MIT Faculty Newsletter  
Vol. XIX No. 4
February 2007
Grappling with Change
Overview of the Report of the Task Force on the Undergraduate Educational Commons
Introduction to this Special Issue
Will the Task Force HASS Recommendations Increase Student Apathy?
A "Nerd Track" for MIT?
Reasons to Continue to Require 8.02
Diversity in Foundational Skills
and Knowledge
"Big Ideas" and the High School Asymmetry
More Science, Not Less
Recognizing the First Rate
Five-Out-Of-Six Model is Not Viable for MechE, but Five-Out-Of-Five Model Is
The Changing Nature of "Fundamental"
AP Credit for 8.01 is Appropriate
Arguments for Five-Out-Of-Five
The Case for a Shared Freshman
Knowledge Base
Educating Leaders for a Complex World
Toward a Liberal Scientific and
Technological Education
A Serious Equivocation:
The Issue of Foreign Language Study
Select Data Considered by the Task Force on the Undergraduate Educational Commons
Select Data Considered by the Task Force on the Undergraduate Educational Commons
The General Institute Requirements (GIRs)
Printable Version

From The Faculty Chair

Introduction to this Special Issue

Steven Lerman

This special issue of the Faculty Newsletter reflects the best thinking of many of our colleagues who care deeply about the quality of the education we provide to our undergraduate students. The depth and breadth of the submissions to this special issue are perhaps the clearest indicators of how deeply we as a faculty care about undergraduate education and how seriously we take both its substance and the process of changing it.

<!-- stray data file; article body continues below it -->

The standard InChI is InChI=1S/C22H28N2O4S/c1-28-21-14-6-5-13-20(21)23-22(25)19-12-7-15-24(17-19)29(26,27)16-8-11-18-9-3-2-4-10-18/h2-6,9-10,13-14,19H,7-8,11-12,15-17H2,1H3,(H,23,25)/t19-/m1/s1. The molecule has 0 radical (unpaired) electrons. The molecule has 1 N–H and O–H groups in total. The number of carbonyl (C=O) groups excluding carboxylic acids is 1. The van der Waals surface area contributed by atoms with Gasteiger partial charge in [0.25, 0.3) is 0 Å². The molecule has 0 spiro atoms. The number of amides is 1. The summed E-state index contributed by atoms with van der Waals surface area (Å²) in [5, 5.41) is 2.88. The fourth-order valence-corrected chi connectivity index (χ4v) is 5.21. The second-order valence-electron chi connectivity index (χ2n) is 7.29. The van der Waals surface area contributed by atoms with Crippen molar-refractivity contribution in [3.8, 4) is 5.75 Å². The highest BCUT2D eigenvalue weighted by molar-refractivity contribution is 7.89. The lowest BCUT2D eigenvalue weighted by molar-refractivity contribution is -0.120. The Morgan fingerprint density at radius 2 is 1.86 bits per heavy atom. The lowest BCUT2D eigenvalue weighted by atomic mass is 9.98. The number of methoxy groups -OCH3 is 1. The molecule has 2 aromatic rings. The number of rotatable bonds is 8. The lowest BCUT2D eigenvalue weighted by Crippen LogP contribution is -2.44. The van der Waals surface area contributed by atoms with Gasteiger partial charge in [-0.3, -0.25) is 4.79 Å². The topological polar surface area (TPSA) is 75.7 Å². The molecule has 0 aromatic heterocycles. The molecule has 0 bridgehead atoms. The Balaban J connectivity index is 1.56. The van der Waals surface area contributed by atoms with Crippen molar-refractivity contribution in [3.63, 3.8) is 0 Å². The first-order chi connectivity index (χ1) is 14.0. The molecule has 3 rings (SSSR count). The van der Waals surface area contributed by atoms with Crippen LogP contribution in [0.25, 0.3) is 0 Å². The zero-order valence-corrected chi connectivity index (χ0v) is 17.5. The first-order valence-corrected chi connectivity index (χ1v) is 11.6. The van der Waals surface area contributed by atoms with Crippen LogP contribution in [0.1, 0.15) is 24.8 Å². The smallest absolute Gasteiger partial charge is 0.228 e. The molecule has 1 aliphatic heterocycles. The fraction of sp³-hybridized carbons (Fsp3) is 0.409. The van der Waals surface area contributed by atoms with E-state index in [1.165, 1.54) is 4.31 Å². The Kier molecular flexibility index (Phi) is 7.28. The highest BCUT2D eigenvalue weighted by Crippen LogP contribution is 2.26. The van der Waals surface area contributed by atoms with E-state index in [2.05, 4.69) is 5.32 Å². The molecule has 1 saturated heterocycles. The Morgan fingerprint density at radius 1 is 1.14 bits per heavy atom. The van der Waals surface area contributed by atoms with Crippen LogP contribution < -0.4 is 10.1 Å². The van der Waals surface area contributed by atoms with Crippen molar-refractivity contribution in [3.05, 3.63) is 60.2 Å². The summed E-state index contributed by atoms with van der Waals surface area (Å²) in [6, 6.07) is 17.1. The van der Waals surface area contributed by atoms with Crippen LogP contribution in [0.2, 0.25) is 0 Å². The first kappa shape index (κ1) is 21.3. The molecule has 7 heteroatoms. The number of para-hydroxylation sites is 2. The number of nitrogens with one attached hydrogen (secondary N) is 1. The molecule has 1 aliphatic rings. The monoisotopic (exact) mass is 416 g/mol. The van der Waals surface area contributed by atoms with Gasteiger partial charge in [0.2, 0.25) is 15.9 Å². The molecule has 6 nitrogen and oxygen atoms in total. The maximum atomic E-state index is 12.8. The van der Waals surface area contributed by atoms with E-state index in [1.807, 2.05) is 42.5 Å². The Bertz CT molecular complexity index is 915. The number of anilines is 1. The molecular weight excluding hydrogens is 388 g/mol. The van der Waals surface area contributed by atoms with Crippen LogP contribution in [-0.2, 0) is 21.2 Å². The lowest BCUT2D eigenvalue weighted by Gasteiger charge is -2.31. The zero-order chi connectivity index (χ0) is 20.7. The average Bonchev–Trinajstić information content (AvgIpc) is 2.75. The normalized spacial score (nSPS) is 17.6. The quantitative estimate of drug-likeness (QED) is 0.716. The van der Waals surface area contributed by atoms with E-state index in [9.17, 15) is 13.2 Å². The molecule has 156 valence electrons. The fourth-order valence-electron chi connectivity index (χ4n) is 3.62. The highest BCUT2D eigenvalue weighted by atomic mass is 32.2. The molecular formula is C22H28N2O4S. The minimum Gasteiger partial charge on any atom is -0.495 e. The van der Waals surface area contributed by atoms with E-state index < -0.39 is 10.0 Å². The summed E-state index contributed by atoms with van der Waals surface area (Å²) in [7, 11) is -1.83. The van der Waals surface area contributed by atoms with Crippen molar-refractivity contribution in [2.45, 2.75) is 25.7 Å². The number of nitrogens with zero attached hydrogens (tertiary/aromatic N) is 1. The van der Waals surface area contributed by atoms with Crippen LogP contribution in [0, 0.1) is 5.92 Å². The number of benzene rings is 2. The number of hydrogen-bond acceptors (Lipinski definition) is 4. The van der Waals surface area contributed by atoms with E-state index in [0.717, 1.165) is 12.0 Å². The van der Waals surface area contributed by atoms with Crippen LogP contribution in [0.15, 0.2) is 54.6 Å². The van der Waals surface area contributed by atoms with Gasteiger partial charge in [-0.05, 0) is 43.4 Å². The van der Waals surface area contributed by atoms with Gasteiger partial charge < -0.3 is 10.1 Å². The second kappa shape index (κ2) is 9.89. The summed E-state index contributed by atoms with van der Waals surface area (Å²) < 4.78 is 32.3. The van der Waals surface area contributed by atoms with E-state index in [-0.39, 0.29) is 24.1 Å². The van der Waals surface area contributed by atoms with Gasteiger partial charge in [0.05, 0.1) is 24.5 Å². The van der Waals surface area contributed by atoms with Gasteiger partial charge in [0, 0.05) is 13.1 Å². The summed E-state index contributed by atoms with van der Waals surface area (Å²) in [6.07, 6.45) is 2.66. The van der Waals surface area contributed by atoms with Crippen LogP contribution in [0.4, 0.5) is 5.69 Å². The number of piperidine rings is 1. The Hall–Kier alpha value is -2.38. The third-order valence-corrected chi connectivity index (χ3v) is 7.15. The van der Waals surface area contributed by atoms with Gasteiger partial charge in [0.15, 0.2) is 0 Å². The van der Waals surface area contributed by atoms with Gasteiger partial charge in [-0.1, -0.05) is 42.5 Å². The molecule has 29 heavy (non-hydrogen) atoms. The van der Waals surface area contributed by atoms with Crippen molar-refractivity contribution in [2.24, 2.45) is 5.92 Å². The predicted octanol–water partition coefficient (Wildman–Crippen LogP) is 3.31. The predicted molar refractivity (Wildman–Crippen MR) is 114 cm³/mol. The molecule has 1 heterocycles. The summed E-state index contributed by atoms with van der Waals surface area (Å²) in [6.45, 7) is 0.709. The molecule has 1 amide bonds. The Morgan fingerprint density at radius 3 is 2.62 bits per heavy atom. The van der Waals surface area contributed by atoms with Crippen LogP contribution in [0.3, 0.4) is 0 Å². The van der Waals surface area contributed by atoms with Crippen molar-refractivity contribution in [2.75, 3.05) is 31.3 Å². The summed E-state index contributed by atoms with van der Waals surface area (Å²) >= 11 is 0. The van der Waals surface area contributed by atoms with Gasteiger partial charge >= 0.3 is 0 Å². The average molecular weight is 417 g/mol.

The passion that we bring to the debate about undergraduate education shouldn’t surprise anyone who knows MIT well. We have always taken the enterprise of educating the future leaders of society as a central element of our university’s mission. We have also always recognized that an MIT education must provide not only a superb technical education, but also the foundation for our students’ participation as citizens of an ever-more complicated world.

The work of the Task Force on the Undergraduate Educational Commons is part of our long history of periodically re-examining the part of our students’ learning experiences that we as a faculty believe all of them should share. I urge everyone involved in the faculty’s deliberations about the educational commons to consider the various points of view of our colleagues that are in this special issue and to engage in the ongoing discussions about the framework that the Task Force has proposed.

In reading the articles in this special issue, I also urge all of us to remember that the work of the Task Force on the Undergraduate Educational Commons was motivated by important ideas that most of us support. Most importantly, the recommendations of the Task Force are founded on the premise that the education we provide our students isn’t about filling their minds with a fixed body of knowledge. Rather, an MIT education must kindle and sustain a passion for lifelong learning.